Many analysts said the decision could spell danger for competitors who, like Samsung, use Google’s Android operating system to power their cell phones.
It was the $1 billion question that campus technology leaders were asking Aug. 25: What does Apple’s victory in an epic patent dispute over its fiercest rival mean for the U.S. smart-phone industry?
Analysts from Wall Street to Hong Kong debated whether a jury’s decision that Samsung Electronics Co. ripped off Apple technology would help Apple corner the U.S. smart-phone market over Android rivals, or amount to one more step in a protracted legal battle over smart-phone technology.
Many analysts said the decision could spell danger for competitors who, like Samsung, use Google Inc.’s Android operating system to power their cell phones.
“I am sure this is going to put a damper on Android’s growth,” New York-based Isi Group analyst Brian Marshall said. “It hurts the franchise.”
The Silicon Valley jury found that some of Samsung’s products illegally copied features and designs exclusive to Apple’s iPhone and iPad. The verdict was narrowly tailored only to Samsung, which sold more than 22 million smart phones and tablets that Apple claimed used its technology, including the “bounce-back” feature when a user scrolls to an end image, and the ability to zoom text with a tap of a finger.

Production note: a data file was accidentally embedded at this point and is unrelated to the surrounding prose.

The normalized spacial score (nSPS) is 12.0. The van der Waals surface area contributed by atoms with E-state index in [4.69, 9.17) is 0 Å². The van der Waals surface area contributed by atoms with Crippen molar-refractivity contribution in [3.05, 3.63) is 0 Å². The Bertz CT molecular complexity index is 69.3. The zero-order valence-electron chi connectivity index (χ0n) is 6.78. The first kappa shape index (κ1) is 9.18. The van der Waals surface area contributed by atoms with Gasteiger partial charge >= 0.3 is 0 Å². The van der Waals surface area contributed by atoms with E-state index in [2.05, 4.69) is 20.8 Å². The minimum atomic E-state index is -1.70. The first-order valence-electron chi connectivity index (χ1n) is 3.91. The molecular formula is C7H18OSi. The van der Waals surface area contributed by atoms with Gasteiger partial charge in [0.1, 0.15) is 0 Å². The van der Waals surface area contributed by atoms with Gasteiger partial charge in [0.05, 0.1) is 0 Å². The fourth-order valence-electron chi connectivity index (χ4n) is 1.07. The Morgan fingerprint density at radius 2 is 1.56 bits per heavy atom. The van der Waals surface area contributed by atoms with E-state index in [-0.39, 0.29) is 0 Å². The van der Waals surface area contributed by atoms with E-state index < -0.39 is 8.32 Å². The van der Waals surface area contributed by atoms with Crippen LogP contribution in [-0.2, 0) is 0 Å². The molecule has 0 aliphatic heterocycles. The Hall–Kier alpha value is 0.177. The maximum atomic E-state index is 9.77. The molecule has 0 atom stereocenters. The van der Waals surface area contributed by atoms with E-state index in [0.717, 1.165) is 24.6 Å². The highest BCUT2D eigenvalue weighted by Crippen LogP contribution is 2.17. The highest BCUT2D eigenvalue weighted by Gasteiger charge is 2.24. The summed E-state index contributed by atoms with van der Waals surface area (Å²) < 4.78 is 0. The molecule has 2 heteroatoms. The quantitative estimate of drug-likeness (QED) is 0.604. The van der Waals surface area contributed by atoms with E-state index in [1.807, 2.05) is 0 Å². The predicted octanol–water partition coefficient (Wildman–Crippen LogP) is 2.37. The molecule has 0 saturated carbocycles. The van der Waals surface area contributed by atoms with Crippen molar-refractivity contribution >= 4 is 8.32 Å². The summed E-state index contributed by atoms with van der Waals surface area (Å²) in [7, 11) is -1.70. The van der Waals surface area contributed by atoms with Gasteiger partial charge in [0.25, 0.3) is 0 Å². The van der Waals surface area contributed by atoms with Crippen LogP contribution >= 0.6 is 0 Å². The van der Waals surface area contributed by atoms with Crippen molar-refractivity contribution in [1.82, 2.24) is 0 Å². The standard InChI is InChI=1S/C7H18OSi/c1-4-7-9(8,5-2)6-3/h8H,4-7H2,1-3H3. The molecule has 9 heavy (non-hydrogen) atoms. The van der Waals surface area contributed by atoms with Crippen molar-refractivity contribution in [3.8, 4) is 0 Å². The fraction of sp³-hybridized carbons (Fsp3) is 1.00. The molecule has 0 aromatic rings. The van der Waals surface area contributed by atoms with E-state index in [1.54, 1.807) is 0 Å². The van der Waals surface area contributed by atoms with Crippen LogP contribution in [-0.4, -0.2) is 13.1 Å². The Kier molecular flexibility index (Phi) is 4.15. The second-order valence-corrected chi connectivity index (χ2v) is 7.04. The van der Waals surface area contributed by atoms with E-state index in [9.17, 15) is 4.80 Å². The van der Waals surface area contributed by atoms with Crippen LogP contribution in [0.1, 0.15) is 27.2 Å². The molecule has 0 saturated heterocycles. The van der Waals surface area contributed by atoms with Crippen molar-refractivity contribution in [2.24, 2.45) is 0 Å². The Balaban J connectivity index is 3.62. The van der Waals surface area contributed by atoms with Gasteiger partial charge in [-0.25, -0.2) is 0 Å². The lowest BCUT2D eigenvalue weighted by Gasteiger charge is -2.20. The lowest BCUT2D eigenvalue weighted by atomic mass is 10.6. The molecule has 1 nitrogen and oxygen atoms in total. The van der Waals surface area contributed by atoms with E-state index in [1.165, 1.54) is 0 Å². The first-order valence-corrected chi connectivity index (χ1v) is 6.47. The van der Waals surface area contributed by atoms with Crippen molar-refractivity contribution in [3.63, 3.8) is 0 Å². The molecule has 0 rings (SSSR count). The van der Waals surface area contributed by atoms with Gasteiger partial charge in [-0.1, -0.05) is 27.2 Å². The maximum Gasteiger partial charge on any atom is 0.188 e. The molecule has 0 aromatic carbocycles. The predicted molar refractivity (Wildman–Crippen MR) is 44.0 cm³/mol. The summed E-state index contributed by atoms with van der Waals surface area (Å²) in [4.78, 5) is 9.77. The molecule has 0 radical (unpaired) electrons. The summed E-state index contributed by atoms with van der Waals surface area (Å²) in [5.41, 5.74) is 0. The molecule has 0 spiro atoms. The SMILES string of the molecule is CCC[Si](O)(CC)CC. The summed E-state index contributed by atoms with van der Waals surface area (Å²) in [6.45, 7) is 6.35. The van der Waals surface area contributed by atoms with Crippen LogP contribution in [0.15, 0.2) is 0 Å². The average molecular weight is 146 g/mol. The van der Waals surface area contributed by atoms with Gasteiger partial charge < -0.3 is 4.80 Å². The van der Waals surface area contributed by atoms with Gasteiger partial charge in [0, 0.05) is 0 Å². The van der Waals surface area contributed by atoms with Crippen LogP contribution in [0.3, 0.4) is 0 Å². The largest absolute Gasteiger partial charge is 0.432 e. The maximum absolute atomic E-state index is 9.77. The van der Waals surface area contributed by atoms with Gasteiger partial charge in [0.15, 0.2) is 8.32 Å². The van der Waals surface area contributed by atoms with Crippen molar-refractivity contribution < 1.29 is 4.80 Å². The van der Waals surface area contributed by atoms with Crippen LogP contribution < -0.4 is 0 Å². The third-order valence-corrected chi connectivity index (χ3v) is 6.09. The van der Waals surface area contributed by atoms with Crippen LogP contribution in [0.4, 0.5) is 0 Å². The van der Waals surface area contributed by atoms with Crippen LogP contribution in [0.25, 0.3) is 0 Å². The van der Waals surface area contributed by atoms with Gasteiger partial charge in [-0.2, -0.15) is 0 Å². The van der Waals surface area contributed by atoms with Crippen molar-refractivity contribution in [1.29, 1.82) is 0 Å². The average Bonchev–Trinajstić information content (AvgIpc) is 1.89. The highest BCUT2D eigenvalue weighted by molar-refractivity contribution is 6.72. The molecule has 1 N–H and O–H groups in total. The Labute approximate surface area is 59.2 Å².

But most other Apple competitors have used the Android system to produce similar technology, which could limit the features offered on all non-Apple phones, analysts said.
“The other makers are now scrambling” to find alternatives, said Rob Enderle, a leading technology analyst based in San Jose.
Seo Won-seok, a Seoul-based analyst at Korea Investment, said the popular zooming and bounce-back functions the jury said Samsung stole from Apple will be hard to replicate.
The companies could opt to pay Apple licensing fees for access to the technology or develop smarter technology to create similar features that don’t violate the patent—at a cost likely to be passed onto consumers.
Apple lawyers are planning to ask that the two dozen Samsung devices found to have infringed its patents be barred from the U.S. market. Most of those devices are “legacy” products with almost nonexistent new sales in the United States. Apple lawyers also will ask that the judge triple the damage award to $3 billion, because the jury found Samsung “willfully” copied Apple’s patents.
A loss to the Android-based market would represent a big hit for Google as well.